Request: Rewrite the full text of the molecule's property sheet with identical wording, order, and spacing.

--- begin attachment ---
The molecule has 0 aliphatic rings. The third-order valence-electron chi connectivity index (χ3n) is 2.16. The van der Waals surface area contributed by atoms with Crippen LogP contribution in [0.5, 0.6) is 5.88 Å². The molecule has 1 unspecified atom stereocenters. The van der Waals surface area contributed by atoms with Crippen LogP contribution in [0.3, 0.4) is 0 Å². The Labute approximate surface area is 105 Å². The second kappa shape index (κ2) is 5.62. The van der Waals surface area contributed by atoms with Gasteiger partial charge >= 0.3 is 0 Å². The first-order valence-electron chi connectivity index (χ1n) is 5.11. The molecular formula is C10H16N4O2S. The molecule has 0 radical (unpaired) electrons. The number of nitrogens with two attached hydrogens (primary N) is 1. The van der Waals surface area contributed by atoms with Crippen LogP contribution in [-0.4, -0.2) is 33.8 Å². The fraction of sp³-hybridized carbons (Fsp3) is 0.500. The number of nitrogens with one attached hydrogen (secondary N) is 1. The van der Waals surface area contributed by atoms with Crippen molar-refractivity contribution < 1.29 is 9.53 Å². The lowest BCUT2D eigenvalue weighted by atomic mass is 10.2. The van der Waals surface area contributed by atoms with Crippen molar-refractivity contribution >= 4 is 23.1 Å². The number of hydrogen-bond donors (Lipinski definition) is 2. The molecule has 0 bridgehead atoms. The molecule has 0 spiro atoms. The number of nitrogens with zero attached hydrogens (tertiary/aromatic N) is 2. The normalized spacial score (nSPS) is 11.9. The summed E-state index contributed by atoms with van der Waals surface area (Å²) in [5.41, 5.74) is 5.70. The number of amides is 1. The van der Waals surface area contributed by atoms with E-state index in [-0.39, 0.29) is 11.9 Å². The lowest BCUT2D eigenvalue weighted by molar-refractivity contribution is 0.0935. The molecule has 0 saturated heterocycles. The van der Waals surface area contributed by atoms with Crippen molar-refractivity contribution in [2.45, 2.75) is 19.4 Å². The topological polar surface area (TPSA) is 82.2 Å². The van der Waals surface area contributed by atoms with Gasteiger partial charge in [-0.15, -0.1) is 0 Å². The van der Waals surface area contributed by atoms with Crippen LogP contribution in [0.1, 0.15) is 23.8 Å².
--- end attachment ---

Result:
The molecule has 0 aliphatic rings. The third-order valence-electron chi connectivity index (χ3n) is 2.16. The van der Waals surface area contributed by atoms with Crippen LogP contribution in [0.5, 0.6) is 5.88 Å². The molecule has 1 unspecified atom stereocenters. The van der Waals surface area contributed by atoms with Crippen LogP contribution in [0.3, 0.4) is 0 Å². The Labute approximate surface area is 105 Å². The second kappa shape index (κ2) is 5.62. The van der Waals surface area contributed by atoms with Gasteiger partial charge >= 0.3 is 0 Å². The first-order valence-electron chi connectivity index (χ1n) is 5.11. The molecular formula is C10H16N4O2S. The molecule has 0 radical (unpaired) electrons. The number of nitrogens with two attached hydrogens (primary N) is 1. The van der Waals surface area contributed by atoms with Crippen LogP contribution in [-0.4, -0.2) is 33.8 Å². The fraction of sp³-hybridized carbons (Fsp3) is 0.500. The number of nitrogens with one attached hydrogen (secondary N) is 1. The van der Waals surface area contributed by atoms with Crippen molar-refractivity contribution < 1.29 is 9.53 Å². The lowest BCUT2D eigenvalue weighted by atomic mass is 10.2. The van der Waals surface area contributed by atoms with Crippen molar-refractivity contribution >= 4 is 23.1 Å². The number of hydrogen-bond donors (Lipinski definition) is 2. The molecule has 0 bridgehead atoms. The molecule has 0 spiro atoms. The number of nitrogens with zero attached hydrogens (tertiary/aromatic N) is 2. The normalized spacial score (nSPS) is 11.9. The summed E-state index contributed by atoms with van der Waals surface area (Å²) in [5.41, 5.74) is 5.70. The number of amides is 1. The van der Waals surface area contributed by atoms with E-state index in [-0.39, 0.29) is 11.9 Å². The lowest BCUT2D eigenvalue weighted by molar-refractivity contribution is 0.0935. The molecule has 0 saturated heterocycles. The van der Waals surface area contributed by atoms with Crippen molar-refractivity contribution in [2.45, 2.75) is 19.4 Å². The topological polar surface area (TPSA) is 82.2 Å². The van der Waals surface area contributed by atoms with Gasteiger partial charge in [-0.15, -0.1) is 0 Å². The van der Waals surface area contributed by atoms with Crippen LogP contribution in [0.1, 0.15) is 23.8 Å².